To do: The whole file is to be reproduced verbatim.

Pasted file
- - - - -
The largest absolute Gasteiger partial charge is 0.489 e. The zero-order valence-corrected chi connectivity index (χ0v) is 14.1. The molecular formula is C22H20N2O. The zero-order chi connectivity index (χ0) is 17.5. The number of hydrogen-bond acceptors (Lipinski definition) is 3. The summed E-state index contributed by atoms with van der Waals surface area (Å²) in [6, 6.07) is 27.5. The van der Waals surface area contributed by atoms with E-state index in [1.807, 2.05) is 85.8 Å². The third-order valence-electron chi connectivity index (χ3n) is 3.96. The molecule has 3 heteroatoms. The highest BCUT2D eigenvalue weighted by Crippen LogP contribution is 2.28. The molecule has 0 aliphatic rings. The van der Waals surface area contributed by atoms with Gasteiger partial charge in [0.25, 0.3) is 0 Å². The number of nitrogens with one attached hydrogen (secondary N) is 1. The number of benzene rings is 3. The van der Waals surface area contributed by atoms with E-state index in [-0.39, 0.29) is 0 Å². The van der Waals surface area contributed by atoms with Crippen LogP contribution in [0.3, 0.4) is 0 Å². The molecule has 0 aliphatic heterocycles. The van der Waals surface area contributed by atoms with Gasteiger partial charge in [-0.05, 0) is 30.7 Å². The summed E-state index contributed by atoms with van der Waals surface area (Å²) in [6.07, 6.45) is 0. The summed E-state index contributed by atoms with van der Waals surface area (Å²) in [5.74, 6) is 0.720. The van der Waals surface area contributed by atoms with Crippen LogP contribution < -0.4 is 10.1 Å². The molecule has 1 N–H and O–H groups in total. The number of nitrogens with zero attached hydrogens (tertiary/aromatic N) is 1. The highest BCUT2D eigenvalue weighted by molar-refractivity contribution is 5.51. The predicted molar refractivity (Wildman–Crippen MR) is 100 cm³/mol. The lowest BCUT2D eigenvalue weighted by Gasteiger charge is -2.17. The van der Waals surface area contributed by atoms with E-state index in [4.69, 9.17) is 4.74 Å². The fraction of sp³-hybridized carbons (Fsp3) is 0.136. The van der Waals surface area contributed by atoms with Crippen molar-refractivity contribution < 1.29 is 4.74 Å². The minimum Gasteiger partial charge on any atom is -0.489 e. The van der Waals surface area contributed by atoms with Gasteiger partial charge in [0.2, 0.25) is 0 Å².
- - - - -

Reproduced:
The largest absolute Gasteiger partial charge is 0.489 e. The zero-order valence-corrected chi connectivity index (χ0v) is 14.1. The molecular formula is C22H20N2O. The zero-order chi connectivity index (χ0) is 17.5. The number of hydrogen-bond acceptors (Lipinski definition) is 3. The summed E-state index contributed by atoms with van der Waals surface area (Å²) in [6, 6.07) is 27.5. The van der Waals surface area contributed by atoms with E-state index in [1.807, 2.05) is 85.8 Å². The third-order valence-electron chi connectivity index (χ3n) is 3.96. The molecule has 3 heteroatoms. The highest BCUT2D eigenvalue weighted by Crippen LogP contribution is 2.28. The molecule has 0 aliphatic rings. The van der Waals surface area contributed by atoms with Gasteiger partial charge in [0.25, 0.3) is 0 Å². The number of nitrogens with one attached hydrogen (secondary N) is 1. The number of benzene rings is 3. The van der Waals surface area contributed by atoms with E-state index in [-0.39, 0.29) is 0 Å². The van der Waals surface area contributed by atoms with Crippen LogP contribution in [0.3, 0.4) is 0 Å². The molecule has 0 aliphatic heterocycles. The van der Waals surface area contributed by atoms with Gasteiger partial charge in [-0.05, 0) is 30.7 Å². The summed E-state index contributed by atoms with van der Waals surface area (Å²) in [6.07, 6.45) is 0. The summed E-state index contributed by atoms with van der Waals surface area (Å²) in [5.74, 6) is 0.720. The van der Waals surface area contributed by atoms with Crippen LogP contribution < -0.4 is 10.1 Å². The molecule has 1 N–H and O–H groups in total. The number of nitrogens with zero attached hydrogens (tertiary/aromatic N) is 1. The highest BCUT2D eigenvalue weighted by molar-refractivity contribution is 5.51. The predicted molar refractivity (Wildman–Crippen MR) is 100 cm³/mol. The lowest BCUT2D eigenvalue weighted by Gasteiger charge is -2.17. The van der Waals surface area contributed by atoms with E-state index in [4.69, 9.17) is 4.74 Å². The fraction of sp³-hybridized carbons (Fsp3) is 0.136. The van der Waals surface area contributed by atoms with Crippen molar-refractivity contribution < 1.29 is 4.74 Å². The minimum Gasteiger partial charge on any atom is -0.489 e. The van der Waals surface area contributed by atoms with Gasteiger partial charge in [0.2, 0.25) is 0 Å².